On March 20, 1800, Italian physicist Alessandro Volta informed the British Royal Society in London about his newly invented electric power source, the Voltaic pile, the first energy source technology capable of producing a steady, continuous flow of electricity.
Alessandro Giuseppe Antonio Anastasio Volta was born on February 18, 1745, in in Como, Italy, into a noble family. Volta’s parents, Filippo Volta and Maria Maddalena dei Conti Inzaghi, however, had planned a different career for Volta and sent him to a Jesuit school in preparation for a legal career from 1758 to 1760. He self-studied books on electricity (Pieter van Musschenbroek, Jean-Antoine Nollet, Giambatista Beccaria) and corresponded with leading scholars. Turin physics professor Beccaria advised him to concentrate on experimental work. In 1769 he published his first physical paper, which already made criticism of the authorities. Volta became a professor of physics at the Royal School in Como in 1774. A year later, he improved and popularized the electrophorus, an instrument that produced charges of static electricity. Unlike earlier source of electric potential, such as the Leyden jar, the electrophorus provided a sustained, easily replenishable source of static electricity.
From 1776 to 1778, Volta studied the chemistry of gases and discovered methane after reading a paper by Benjamin Franklin  on ‘flammable air’. 1776, he found methane at Lake Maggiore and by 1778 he managed to isolate the gas. Volta then studied what we now call electrical capacitance, developing separate means to study both electrical potential and charge. He was able to show that for a given object, electrical potential and charge are proportional, what is also called Volta’s Law of capacitance. Moreover, it seems likely that for this work the unit of electrical potential has been named the volt later in 1881. In 1779 he became a professor of experimental physics at the University of Pavia, where he stayed for almost 25 years.
In 1800, a professional disagreement over the galvanic response advocated by Luigi Galvani  led Volta to build the voltaic pile, an early electric battery, to prove that electricity did not come from the animal tissue – the so-called ‘animal electricity’ proposed by Luigi Galvani. Instead it was generated by the contact of different metals, brass and iron, in a moist environment. Ironically, both scientists were right. Also interesting to note is that Volta described his battery as an “electric organ” and likened it to the electric organ of the torpedo fish, which had columnar stacks of cells.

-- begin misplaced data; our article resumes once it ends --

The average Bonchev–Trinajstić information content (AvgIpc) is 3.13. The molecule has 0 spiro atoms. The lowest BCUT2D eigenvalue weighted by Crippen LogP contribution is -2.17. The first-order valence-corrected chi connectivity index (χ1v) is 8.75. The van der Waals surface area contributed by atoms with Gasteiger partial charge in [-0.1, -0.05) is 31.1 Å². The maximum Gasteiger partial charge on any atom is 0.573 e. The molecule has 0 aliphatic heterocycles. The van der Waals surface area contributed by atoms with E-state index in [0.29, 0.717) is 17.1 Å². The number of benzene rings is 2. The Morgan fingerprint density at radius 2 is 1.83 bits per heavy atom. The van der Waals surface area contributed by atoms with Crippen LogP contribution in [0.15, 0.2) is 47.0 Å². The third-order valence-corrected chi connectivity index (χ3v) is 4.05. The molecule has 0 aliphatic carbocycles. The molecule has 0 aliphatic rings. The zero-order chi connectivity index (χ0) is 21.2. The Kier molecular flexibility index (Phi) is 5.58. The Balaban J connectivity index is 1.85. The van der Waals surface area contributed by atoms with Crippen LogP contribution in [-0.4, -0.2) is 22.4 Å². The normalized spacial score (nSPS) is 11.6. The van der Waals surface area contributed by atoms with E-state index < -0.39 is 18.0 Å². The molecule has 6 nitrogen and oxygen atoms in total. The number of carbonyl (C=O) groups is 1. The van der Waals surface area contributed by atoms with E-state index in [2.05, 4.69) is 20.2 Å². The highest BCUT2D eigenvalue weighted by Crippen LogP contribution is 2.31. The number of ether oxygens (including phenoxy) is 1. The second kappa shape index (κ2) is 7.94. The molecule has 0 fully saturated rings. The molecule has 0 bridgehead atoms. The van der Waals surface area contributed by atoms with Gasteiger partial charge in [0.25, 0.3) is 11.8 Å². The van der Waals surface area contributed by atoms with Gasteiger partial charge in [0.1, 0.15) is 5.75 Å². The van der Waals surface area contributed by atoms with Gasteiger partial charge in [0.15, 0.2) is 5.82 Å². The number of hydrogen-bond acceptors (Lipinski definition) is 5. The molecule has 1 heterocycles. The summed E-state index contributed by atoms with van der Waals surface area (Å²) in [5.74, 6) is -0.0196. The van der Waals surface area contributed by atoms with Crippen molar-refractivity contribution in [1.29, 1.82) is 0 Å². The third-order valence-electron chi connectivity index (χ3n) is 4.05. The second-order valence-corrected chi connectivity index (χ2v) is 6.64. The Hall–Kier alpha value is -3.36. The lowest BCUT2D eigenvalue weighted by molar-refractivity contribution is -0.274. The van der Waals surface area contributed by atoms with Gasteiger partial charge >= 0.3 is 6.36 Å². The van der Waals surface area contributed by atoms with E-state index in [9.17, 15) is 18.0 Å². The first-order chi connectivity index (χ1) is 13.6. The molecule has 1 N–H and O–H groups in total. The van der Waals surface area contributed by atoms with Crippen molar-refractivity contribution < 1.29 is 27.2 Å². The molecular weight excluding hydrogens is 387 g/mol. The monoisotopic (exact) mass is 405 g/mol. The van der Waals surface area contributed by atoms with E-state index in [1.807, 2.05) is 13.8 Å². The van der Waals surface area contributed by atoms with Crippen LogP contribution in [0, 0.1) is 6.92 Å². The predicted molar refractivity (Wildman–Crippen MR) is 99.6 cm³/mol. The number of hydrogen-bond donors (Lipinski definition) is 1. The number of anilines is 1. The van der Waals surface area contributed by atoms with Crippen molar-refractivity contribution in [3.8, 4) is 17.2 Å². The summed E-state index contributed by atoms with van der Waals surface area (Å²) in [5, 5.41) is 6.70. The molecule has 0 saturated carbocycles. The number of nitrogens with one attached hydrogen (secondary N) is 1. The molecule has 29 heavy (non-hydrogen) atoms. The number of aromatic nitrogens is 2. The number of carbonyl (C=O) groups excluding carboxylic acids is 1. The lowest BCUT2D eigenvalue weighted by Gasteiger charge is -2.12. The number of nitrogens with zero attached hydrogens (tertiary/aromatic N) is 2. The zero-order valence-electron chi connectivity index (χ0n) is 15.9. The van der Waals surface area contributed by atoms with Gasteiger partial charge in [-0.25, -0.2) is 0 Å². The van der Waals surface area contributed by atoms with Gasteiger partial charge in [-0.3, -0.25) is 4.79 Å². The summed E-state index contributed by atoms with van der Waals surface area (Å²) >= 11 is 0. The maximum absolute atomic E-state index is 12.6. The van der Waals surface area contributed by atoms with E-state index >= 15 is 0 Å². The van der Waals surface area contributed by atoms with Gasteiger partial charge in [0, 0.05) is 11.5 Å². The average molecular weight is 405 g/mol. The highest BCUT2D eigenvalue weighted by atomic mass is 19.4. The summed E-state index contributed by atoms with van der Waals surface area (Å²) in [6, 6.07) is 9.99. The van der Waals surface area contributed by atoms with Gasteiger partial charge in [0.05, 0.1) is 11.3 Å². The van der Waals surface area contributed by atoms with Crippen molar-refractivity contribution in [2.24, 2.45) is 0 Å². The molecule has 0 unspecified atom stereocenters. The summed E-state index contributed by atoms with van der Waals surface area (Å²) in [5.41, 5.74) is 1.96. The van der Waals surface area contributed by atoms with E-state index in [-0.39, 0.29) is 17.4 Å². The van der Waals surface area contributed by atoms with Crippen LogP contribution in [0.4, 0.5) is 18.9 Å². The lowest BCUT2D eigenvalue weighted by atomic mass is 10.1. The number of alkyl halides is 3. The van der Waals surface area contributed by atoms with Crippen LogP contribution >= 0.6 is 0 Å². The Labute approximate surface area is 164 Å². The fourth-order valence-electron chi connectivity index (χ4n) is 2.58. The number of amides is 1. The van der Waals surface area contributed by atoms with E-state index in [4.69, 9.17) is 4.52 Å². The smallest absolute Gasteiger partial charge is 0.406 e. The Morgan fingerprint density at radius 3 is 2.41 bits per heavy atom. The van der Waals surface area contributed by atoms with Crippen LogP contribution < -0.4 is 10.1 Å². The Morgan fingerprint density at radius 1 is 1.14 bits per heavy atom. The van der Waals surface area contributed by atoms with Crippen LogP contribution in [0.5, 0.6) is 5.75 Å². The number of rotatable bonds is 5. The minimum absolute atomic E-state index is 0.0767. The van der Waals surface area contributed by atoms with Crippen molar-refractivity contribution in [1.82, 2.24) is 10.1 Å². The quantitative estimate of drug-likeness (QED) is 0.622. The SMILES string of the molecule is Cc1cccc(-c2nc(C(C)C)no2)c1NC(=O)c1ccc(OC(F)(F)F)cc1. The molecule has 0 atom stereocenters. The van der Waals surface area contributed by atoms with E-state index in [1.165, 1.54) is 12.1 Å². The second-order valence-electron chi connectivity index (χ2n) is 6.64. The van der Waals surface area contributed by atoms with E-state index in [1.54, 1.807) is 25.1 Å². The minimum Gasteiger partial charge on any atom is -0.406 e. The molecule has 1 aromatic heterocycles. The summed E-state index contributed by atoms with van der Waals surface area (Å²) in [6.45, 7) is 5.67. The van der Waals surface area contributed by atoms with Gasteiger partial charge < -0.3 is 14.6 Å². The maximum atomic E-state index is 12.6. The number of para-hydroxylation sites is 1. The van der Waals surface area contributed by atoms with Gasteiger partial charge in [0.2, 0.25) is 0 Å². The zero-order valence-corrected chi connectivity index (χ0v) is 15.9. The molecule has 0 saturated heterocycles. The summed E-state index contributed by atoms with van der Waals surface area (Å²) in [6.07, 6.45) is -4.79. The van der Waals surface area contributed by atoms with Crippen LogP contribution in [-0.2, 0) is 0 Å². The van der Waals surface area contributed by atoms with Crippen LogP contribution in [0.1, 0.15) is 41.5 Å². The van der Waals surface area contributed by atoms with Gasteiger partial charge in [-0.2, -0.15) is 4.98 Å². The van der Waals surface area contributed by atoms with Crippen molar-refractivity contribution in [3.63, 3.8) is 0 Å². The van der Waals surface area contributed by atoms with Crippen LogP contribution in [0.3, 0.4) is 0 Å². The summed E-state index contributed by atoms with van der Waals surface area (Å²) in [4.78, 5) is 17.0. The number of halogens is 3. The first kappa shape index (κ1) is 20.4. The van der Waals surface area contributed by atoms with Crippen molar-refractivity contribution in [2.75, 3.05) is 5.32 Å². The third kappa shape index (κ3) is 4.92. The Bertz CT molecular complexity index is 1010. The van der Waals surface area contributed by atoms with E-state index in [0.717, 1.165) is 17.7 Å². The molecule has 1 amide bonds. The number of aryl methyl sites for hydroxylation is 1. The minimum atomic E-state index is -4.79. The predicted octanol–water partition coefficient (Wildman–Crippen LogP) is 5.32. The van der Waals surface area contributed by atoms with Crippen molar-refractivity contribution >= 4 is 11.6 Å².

Volta announced his discovery in a letter to Sir Joseph Banks, the president of the Royal Society of London. The letter, dated March 20, 1800, created an instant sensation. For the very first time, there was a technology capable of producing a steady, continuous flow of electricity. All previous electrical machines, including Volta’s electrophorus, had produced only short bursts of static electricity. The ability to create at will a sustained electrical current opened vast new fields for investigation, and the significance of Volta’s discovery was immediately recognized. The battery made by Volta is credited as the first electrochemical cell. It consists of two electrodes: one made of zinc, the other of copper. The electrolyte is either sulfuric acid mixed with water or a form of saltwater brine.
In honor of his work, Alessandro Volta was ennobled a count by Napoleon Bonaparte in 1801 and was made a senator of the kingdom of Lombardy. At the urging of Napoleon, he continued to teach at the University of Pavia and eventually became director of the philosophy faculty there. Finally, Volta retired in 1819 and died on March 5, 1827.
References and Further Reading:
-  Alessandro Volta at Famous Scientists
-  Alessandro Volta at Britannica Online
-  The Leyden Jar and the Age of Electricity, SciHi Blog, October 11, 2012
-  Benjamin Franklin and the Lightning Rod, SciHi Blog, June 15, 2012
-  Luigi Galvani’s Discoveries in Bioelectricity, SciHi Blog, September 9, 2013.
-  The Misjudged Math Teacher – Georg Simon Ohm, SciHi Blog, July 6, 2012
-  André Marie Ampère and Electromagnetism, SciHi Blog, January 28, 2018
-  Humphrey Davy and the Electrolysis, SciHi Blog, November 19, 2012
-  A Life of Discoveries – The Great Michael Faraday, SciHi Blog, September 22, 2012
-  Alessandro Volta at Wikidata